Workers feel the heat as June sets 30-year record
Jackie Yin and Jennifer Ngo
As you sit back in your air-cooled office this morning, the sweat perhaps drying on your back, think of those for whom the hum of an air conditioner is only a dream.
As the city endures one of its hottest summers on record concerns are growing for the workers who turn developers' billion-dollar dreams into reality whatever the weather.
The Observatory recorded a maximum temperature of 34.5 degrees Celsius on June 9, the highest recorded in June since 1980, with its mean temperature for the month 28.6 degrees, 0.7 degrees above the normal figure of 27.9 degrees.
The sweltering conditions have taken their toll, with nine serious heatstroke cases at work reported in May and June. July has so far kept up the heat, with a driver collapsing at the wheel of his non-air-conditioned bus on Tuesday.
At the construction site of the new government building in Tamar, workers say outdoor conditions are more bearable than those inside the half-finished building, with the interior temperatures three to four degrees hotter than exterior ones.
'You have the sun outside, but also the wind,' said a 50-something worker who gave his name only as Mr Tse. 'But inside there is no wind. It's even worse. It's like baking.'
Chow Luen-kiu, chairman of the Construction Industry Employee General Union, agreed.
'It gets hot, but it gets even hotter working in sealed indoor sites,' said Chow, adding that employers need to provide ventilators at indoor sites.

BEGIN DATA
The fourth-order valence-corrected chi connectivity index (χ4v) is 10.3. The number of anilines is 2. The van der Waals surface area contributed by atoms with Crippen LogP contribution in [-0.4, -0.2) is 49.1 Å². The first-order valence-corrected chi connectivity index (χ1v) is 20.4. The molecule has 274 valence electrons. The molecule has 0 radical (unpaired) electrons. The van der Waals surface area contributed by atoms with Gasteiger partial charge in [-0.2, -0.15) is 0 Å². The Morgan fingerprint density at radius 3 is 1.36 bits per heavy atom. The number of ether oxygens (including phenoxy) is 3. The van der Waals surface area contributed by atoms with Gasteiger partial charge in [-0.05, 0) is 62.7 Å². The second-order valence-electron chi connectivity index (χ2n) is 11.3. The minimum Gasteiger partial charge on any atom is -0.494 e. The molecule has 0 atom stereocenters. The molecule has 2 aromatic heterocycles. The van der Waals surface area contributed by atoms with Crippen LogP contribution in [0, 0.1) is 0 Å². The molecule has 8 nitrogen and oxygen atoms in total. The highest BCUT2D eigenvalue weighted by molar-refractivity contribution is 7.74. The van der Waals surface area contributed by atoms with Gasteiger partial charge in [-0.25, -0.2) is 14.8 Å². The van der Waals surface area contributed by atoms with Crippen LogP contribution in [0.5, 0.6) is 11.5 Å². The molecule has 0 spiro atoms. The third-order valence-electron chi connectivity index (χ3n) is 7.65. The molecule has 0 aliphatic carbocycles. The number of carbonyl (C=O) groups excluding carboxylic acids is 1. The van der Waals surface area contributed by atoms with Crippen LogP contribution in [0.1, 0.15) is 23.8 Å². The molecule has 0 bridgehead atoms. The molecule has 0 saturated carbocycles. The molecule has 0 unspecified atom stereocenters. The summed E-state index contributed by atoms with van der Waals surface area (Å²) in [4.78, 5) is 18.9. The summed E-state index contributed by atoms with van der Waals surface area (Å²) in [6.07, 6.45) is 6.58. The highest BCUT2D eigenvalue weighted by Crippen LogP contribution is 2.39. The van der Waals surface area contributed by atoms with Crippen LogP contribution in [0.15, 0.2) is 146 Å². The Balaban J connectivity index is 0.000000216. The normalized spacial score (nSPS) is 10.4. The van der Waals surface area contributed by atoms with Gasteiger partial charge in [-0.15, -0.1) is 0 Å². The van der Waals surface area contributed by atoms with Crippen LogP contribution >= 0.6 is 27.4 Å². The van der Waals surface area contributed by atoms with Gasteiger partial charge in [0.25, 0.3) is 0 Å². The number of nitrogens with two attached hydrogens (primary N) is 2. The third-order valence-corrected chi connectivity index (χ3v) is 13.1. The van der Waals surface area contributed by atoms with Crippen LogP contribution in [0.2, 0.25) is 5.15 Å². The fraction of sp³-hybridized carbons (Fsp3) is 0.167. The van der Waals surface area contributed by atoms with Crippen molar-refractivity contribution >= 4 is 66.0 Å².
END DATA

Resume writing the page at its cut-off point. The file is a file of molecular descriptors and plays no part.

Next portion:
He said he hoped that the government would pass a law soon to prohibit construction work when the weather gets too hot, but admits that it will be difficult to set the limits.
Despite Hong Kong's boast of being 'Asia's world city', there is still no law to protect workers from the dangers of toiling in a furnace.
Meanwhile, guidelines have been drawn up to ensure that construction sites are safe for workers. Employers are required, for example, to provide unlimited drinking water, a shady rest area and fans to keep their workers cool.
Workers at the Tamar site say the heat can be unbearable. No specific times are set aside for rest periods but workers are free to rest whenever they feel uncomfortable, said a woman worker in her 50s.
The government stated at a Legislative Council meeting yesterday that it will keep monitoring the situation by visiting construction sites, and remind employers of their responsibility to ensure work sites are safe.